With hundreds of feet of cable to run, it was imperative that they weren't kinked or damaged in any way and great care was taken with extra-sensitve large cables such as the RedMere HDMI cable. Cables were tested BOTH before and after installing them, before the drywall was patched.
NOTES: Generally, any HDMI cable will work (do NOT buy expensive HDMI cables -- especially ANYTHING from Monster Cables) EXCEPT when the run is over 15ft. Longer cables need to be properly terminated and shielded so you need better quality (not overpriced, 24 AWG or 22 AWG) cables for longer runs.
Having worked on previous renovations (such as at my parents 50+ year old bungalow, I was familiar with drywall and other common renovation tasks but creativity was still needed when encountering the shallow walls of the unit (literally just drywall, metal stud, drywall) versus the deeper size of the automation switches. The wall extenders were deemed too unsightly (I do use one in the second bedroom/office for the network jacks for my desktop due to the structural wall that runs the entire length of the room) so that meant workarounds such as replacing fixture boxes as well as other methods to make everything fit. As shown above, for some fixture boxes, I ended up cutting out the other side of the wall, halving the drywall and then patching it back to gain those precious few 8th/quarter inches. Despite the new building, always be ready for situations such as these.
When it came time to source products, being in Canada, many things are expensive or altogether not available so having a US remailer and/or family /friends helps to overcome these pricing differences. E.g. the living room track lights were $150+ CAD at local GTA lighting stores but only $60 USD on Amazon.com. I ended up placing large orders and then making the 90 minute trip across the border to pick up everything when they arrived. Again, planning is crucial as you don't want to order too much (hopefully you can return things) or too little (and stall the work due to lack of parts).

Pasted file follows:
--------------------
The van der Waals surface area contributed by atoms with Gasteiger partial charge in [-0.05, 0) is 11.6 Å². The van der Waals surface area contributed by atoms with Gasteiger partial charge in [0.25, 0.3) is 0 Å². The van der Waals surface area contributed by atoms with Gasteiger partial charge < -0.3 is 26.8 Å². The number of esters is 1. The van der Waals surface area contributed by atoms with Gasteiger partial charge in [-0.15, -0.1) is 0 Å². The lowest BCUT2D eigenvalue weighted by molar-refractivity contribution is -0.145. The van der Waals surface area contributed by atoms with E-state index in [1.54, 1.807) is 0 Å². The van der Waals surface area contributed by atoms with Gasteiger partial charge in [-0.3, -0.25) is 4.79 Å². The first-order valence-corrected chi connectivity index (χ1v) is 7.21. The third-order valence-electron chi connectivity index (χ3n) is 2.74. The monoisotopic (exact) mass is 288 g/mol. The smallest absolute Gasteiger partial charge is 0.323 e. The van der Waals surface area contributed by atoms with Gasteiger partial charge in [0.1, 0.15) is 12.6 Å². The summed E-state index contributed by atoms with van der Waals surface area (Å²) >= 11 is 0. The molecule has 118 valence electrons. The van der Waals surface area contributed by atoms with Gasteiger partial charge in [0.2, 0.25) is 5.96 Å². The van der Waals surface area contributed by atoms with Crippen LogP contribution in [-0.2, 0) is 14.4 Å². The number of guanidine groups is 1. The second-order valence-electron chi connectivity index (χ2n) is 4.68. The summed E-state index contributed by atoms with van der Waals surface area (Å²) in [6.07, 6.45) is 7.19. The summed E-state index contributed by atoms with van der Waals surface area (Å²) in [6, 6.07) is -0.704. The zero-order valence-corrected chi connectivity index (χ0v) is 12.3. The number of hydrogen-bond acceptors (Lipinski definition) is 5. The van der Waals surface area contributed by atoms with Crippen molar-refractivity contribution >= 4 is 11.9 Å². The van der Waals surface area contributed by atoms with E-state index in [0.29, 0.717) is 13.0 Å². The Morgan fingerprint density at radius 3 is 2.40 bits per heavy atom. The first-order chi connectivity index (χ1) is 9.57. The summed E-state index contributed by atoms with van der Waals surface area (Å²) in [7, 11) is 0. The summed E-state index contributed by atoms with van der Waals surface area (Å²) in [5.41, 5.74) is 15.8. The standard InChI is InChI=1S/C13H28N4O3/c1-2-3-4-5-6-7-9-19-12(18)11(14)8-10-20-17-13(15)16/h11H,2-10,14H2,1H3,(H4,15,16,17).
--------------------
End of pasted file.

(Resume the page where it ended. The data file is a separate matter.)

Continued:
As this was our first home, we had to source quite a few new (non-automation related) things. It was surprising how difficult it is to find smaller items that would fit (that also weren't outrageously overpriced) despite the new crop of apartment/condo-oriented furniture retailers. Here are a few of our finds:
Lots of research and a little luck pays off: we checked out dozens of new builds before finally deciding on our unit. When we finally signed on the dotted line, shovels were already in the ground and we ended up being delayed (twice) by only 10 months. There were no major functional issues with our unit and warranty issues have been dealt with in a reasonable time frame (it helps to make friends with the builder's rep!). Best of all, and practically unheard of, after the building's first year as a registered corporation, our monthly strata fees went DOWN and the building has an operational surplus! The one thing I wish I had gotten written explicitly into our contract (instead of just a "note" in our design/finishes file) was to get our own electrician in to run the cabling during construction. The builder's designer swears she called us but the detailed billing records [call logs] from our cellphones confirm that's a lie.
Last, but certainly not least, a special thanks goes out to Terence and Ryan, who helped move on that snowy January day, as well as for lending us the ladder to get these renovations done.
Thank you for taking the time to check out this site. It has been a journey for both my wife and I and there's still more to come ("Ok Google, let's watch TV" will be implemented shortly...)
If you have any questions, comments, feedback, or want some insight regarding your own potential project, drop me a line!